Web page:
Rebel Chechen Leader Snubs Talks Call, Says ‘Action not Words’
Rebel Chechen President Aslan Maskhadov rejected Tuesday a call by Russian President Vladimir Putin for rebels to lay down their weapons ahead of possible peace talks to resolve the Chechen conflict.
"Putin's statement just before the second anniversary of Russian operations in Chechnya highlights the failure of the Russian army and the inability of the Russian authorities to impose a solution," Maskhadov's press service told AFP by telephone.
Late Monday, Putin unexpectedly held out the prospect of peace talks by giving the rebels 72 hours to contact his representatives in the region in order to discuss laying down their weapons.
But for Maskhadov, Putin's statement broadcast on national television was simply designed "to profit from the tragic events in the United States so that the West does not criticise the barbarous actions of Russian troops" in Chechnya.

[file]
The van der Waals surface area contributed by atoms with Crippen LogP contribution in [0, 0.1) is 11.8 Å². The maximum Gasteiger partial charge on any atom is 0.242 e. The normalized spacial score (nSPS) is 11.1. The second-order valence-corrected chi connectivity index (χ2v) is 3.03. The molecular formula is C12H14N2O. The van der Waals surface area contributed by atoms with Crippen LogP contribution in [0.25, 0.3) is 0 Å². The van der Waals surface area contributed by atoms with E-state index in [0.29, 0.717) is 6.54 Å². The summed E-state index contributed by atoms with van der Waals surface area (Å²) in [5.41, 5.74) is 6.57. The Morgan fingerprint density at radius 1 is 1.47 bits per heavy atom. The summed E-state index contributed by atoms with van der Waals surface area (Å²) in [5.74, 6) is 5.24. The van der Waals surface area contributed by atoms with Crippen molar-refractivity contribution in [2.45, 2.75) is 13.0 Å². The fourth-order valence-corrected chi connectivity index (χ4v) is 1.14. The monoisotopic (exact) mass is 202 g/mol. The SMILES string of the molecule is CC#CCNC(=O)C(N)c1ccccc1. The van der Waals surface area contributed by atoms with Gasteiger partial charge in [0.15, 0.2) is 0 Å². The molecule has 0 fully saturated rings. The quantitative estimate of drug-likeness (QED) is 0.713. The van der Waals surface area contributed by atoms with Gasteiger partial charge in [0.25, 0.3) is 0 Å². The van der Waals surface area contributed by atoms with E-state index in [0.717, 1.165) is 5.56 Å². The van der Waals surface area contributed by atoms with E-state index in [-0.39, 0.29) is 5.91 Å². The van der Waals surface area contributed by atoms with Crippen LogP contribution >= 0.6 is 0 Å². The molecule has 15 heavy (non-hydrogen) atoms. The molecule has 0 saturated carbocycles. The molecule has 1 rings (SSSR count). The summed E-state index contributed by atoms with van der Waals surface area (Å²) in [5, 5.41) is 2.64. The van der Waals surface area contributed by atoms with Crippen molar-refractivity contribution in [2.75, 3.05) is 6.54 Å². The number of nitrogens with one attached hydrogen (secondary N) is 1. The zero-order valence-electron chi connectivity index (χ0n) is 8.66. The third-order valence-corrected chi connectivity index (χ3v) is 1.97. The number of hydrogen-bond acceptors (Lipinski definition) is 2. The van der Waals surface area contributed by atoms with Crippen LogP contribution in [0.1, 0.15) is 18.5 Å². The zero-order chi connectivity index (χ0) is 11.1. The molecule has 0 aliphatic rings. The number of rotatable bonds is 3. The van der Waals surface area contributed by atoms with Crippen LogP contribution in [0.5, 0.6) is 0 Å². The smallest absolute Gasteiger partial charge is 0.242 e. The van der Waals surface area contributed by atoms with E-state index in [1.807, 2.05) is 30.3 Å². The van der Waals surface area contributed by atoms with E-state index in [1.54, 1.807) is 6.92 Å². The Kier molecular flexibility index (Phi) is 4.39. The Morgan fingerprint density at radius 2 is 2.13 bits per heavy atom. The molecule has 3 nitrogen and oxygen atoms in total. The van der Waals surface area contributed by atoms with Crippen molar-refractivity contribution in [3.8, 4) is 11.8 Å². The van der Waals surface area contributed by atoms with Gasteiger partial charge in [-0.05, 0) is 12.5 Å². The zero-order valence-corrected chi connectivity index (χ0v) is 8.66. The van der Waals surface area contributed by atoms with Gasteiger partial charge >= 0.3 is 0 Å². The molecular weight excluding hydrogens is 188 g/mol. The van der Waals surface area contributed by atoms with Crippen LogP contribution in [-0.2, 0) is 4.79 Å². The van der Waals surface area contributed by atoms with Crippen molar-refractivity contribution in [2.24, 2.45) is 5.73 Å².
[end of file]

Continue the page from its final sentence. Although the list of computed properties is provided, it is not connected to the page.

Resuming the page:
Chechnya's (rebel) political and military leadership "will reply with actions, not with words," he said.
Russia sent its troops into Chechnya on October 1, 1999 to put down a separatist insurgency it has been consistently described as a terror campaign.
Putin has previously dismissed all calls to negotiate an end to the conflict.
Maskhadov was officially elected Chechen president in January 1997 but was subsequently disavowed by Moscow -- MOSCOW (AFP)
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